"If you tap into your true story, and share that, it resonates." -Michelle Obama, Oprah Interview
So I was thinking about how I was going to give my take on the whole John Gray interview debacle, but I decided against it. I came to the conclusion that I have already given that too much energy. I've got my own big fish to fry over here. The other day I told a couple of my co-workers that I didn't want to be a parent anymore. It may all be in my head, but I felt like they looked at me the same way I’m imagining you’re looking at your screen; with ultimate dismay and judgment. But hey, I said what I said and that's exactly what I meant at the time.
Allow me to explain, if you will. Throughout the years, every time I've felt like I had a grasp on this whole being a mother and co-parenting thing, something happens that knocks the wind out of me and bursts my super mom bubble. And, that has become more of the norm over the last few years. I'm just tired y'all. Now, don't get me wrong. I love my son, unconditionally and with my whole being, more than any other human in this world. I've watched my parents, and others, deal with the loss of a child/children and I cannot FATHOM being in that position. But, I also find myself googling the age limit for leaving a child at the fire station. So, if you hear of me taking a random trip to *Nebraska, you know that I have reached my wit's end. But seriously, this parenting journey has challenged me beyond any other life experience I've encountered. There are a few key components that I've decided to focus on, so that I won't go forward with sending the powers that be my mother resignation letter. Check them out.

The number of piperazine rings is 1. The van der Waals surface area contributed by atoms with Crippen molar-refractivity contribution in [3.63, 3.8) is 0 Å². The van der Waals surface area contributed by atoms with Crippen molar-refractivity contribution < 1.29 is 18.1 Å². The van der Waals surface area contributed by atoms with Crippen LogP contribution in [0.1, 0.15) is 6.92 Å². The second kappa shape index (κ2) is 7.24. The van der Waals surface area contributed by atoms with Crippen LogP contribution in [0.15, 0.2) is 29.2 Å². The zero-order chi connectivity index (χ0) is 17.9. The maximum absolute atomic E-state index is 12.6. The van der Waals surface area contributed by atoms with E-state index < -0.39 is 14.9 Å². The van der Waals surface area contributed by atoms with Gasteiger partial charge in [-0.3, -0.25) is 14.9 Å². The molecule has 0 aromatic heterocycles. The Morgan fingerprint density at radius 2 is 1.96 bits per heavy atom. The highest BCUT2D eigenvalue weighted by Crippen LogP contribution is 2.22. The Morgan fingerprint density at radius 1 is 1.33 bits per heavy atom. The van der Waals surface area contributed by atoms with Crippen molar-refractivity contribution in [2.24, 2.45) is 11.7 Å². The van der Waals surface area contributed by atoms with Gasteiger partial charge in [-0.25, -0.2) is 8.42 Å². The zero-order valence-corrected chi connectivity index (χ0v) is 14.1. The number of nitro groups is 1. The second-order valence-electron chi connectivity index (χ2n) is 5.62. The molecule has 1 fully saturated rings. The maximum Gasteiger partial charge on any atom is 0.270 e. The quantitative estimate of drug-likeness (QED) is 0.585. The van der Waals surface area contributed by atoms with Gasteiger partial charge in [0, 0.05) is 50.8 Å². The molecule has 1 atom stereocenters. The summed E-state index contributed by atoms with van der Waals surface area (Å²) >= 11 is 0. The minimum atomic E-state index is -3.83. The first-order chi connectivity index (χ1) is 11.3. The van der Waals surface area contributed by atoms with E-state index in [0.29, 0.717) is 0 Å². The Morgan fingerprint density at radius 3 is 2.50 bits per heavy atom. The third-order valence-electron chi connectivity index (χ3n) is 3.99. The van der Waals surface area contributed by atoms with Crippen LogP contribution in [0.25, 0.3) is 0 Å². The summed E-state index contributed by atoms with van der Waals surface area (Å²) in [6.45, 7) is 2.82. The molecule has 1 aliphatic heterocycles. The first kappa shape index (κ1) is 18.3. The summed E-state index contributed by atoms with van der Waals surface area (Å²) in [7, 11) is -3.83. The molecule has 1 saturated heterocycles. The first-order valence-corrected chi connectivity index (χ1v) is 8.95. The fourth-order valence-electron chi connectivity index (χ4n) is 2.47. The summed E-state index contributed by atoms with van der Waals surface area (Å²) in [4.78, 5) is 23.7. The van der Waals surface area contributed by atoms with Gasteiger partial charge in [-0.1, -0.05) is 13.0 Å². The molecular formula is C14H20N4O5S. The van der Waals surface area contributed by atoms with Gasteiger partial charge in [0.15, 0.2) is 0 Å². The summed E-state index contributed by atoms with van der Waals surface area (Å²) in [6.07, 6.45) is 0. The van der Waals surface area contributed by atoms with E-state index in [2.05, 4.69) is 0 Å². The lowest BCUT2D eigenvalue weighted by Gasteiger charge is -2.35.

As I work on these things, it doesn’t mean that I won’t have the moments when I long to lay down my mother hat and ride off into the sunset, but I’ll keep on pushing and stay encouraged in knowing that one day my son will appreciate his mother and become a man greater than I could have ever imagined.
*In 2008, under the Safe Haven Law, Nebraska allowed parents to submit their children to custody up to the age of 18. The law was quickly revised because there was an influx of parents dropping off their older children.